Warrington Hudlin: The Civil War Never Ended


Filmmaker Warrington Hudlin taks to Rob Johnson about the protests against police brutality, the long history of racial oppression in the U.S., and his adaptation of Les Misérables set in the outskirts of contemporary Paris.

Transcript

Rob Johnson:

I’m here today with Warrington Hudlin, a good friend. He’s a motion picture, television and online media producer. He’s made some wonderful films, House Party, Boomerang, Cosmic Slip, Unstoppable, Black at Yale, and many others. He’s the Founding President of the Black Filmmaker Foundation. He participated in INET’s 2016 conference on race in Detroit.

I don’t know, every time I run into Warrington, whether it’s at a movie screening or in my kitchen, it’s just things start to fly and I start to learn. So Warrington, thanks for joining me and sharing with our audience here today.

Warrington Hudlin:

I’m delighted to be invited, and can’t wait to chop it up.

Rob Johnson:

So here we go. We are in a … There’s an old musician named Cat Stevens and he sings “Baby, baby, it’s a wild world.” Right now, it feels to me like everything is being unmasked. The covers come off the ball, all kinds of things, all kinds of uprising, all kinds of anxiety and chaos when a system breaks down, but it’s not a system we want to go back to.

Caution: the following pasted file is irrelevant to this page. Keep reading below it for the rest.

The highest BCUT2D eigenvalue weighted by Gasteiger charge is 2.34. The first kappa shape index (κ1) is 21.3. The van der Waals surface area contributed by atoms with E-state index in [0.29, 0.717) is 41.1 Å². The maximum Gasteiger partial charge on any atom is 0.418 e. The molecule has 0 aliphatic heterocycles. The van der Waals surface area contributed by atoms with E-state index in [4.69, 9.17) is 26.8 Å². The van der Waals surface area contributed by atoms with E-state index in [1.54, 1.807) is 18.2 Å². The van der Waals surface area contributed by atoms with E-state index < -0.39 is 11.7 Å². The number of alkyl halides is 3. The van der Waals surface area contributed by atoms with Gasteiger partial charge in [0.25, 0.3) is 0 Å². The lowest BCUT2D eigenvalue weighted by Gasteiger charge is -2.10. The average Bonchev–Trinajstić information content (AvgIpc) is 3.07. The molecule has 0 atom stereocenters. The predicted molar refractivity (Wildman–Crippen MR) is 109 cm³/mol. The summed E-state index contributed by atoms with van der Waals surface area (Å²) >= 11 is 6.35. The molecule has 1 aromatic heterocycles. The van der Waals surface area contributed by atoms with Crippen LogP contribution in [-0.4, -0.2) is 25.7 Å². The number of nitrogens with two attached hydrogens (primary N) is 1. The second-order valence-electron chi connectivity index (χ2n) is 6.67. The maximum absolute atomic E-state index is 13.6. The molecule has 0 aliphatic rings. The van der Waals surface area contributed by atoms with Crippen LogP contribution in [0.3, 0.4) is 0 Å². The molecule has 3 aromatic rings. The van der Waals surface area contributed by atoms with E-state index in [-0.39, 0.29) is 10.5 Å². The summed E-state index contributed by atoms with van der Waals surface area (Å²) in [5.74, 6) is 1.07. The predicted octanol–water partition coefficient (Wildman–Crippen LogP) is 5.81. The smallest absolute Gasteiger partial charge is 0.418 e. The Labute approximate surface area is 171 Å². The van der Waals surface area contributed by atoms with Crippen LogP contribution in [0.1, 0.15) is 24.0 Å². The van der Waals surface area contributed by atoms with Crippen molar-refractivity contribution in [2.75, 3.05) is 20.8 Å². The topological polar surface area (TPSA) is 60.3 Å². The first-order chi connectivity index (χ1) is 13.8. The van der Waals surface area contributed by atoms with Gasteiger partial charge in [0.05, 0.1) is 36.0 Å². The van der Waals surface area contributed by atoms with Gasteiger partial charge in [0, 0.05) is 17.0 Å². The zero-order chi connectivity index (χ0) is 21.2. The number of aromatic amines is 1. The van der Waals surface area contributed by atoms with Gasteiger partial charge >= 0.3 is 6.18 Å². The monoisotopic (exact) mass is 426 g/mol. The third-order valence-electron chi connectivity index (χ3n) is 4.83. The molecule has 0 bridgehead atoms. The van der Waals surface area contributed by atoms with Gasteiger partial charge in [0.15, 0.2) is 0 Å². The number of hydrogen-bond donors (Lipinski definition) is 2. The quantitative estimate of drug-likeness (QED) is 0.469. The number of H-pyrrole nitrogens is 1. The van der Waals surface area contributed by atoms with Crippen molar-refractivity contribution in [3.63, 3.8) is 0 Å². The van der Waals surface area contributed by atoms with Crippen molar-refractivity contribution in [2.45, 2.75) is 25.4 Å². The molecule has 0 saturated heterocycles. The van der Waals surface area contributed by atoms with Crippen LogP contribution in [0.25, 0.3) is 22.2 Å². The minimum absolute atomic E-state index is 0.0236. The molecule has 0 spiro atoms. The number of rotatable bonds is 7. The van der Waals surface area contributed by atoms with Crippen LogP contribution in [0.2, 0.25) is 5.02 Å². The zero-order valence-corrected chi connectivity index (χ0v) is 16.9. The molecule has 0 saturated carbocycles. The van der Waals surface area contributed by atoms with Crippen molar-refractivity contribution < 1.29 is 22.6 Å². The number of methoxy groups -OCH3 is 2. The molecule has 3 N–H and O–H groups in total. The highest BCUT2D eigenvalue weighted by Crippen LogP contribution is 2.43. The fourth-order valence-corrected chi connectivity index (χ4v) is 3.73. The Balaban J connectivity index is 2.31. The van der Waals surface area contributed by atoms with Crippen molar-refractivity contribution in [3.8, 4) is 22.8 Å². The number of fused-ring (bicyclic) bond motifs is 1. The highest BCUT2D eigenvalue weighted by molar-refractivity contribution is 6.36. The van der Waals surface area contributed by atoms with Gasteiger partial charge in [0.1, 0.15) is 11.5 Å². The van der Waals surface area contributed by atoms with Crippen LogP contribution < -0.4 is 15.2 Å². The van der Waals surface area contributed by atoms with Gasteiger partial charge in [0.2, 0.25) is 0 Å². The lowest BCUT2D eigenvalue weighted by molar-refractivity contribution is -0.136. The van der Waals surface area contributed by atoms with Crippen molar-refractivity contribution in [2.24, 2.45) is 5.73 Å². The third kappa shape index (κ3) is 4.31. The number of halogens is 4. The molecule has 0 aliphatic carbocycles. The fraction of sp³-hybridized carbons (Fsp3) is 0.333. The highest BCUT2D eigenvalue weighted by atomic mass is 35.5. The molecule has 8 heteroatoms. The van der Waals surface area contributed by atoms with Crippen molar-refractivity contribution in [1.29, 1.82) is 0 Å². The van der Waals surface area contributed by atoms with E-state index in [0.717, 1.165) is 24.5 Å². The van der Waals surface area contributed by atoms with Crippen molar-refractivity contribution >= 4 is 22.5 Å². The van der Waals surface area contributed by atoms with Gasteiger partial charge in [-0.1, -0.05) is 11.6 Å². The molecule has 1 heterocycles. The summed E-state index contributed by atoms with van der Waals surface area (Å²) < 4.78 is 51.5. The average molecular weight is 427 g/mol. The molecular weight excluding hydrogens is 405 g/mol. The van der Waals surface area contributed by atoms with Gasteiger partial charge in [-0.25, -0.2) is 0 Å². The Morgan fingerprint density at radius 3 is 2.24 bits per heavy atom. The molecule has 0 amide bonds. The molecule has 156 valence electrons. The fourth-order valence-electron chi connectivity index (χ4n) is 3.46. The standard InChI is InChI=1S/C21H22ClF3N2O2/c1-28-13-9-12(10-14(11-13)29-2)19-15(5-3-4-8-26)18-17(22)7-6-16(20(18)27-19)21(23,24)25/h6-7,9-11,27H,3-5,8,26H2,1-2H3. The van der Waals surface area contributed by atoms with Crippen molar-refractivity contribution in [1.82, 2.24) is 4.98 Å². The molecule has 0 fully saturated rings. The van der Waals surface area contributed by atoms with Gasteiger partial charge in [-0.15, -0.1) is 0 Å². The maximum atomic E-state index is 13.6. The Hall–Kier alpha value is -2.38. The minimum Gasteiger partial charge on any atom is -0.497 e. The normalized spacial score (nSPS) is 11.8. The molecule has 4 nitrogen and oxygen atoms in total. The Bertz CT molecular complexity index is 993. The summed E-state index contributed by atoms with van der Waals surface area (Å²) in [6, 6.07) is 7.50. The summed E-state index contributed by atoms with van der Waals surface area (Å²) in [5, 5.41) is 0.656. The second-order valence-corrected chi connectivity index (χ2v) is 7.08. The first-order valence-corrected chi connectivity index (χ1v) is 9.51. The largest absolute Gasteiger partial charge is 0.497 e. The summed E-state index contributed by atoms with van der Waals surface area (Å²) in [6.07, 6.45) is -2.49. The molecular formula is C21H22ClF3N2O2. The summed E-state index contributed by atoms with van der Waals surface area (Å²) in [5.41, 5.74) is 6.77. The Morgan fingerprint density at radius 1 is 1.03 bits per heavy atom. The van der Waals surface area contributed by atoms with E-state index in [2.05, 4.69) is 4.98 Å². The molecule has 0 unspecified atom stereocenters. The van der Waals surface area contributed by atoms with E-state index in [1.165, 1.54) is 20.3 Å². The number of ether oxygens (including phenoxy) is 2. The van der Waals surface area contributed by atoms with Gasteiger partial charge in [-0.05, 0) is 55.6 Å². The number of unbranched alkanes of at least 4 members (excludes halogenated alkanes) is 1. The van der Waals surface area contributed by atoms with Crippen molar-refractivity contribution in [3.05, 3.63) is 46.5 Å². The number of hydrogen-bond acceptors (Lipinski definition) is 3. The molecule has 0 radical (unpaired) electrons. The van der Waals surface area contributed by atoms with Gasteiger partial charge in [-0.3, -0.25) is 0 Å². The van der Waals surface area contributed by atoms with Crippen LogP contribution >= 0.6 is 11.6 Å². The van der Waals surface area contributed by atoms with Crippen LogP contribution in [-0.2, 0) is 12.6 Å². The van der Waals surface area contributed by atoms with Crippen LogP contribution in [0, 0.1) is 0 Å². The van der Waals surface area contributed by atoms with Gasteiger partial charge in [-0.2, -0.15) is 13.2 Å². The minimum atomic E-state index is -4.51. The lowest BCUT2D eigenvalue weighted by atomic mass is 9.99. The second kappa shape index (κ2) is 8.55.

So how are you seeing what’s unfolding, with relation to the pandemic, with relation to the social reaction, to the death of George Floyd and others that proceeded him? What’s the light at the end of the tunnel look like, and how are you and I going to help us get to that light?

Warrington Hudlin:

Well, I’m sad to say that my point of view is that the system is not breaking down. The system is doing what it’s meant to be, what it’s meant to do. And the status of people of color from the beginning, forward, is to be subordinate and exploited. It’s almost like the person who is walking down the street and you look in the mirror and say, “Is that me? Do I look like that?” America has been able to deceive itself about what it does and how it treats people. And what’s happened recently, is that the reveal is there. It’s always been going on. What’s the famous quote Will Smith says, “It’s not more recent, simply more recordings, more cameras.” America is very uncomfortable with what it sees in the mirror.

That’s one part of America. Because the bigger frame for me is that the Civil War never ended, it simply took a pause. The Confederates are back in the White House now, and between Attorney General Barr and Donald Trump and Mitch McConnell, these are all Confederates. They’re trying to bring back that kind of status for everybody who’s not white. And fortunately that today there’s enough people who don’t agree with that. So the kind of consensus of racial subordination and discrimination and disenfranchisement that America has been practicing for decades, now, when people see it in the mirror, they say, “Oh, no, no, no. That can’t be us.” So everybody is upset because they actually see what’s been going on consistently.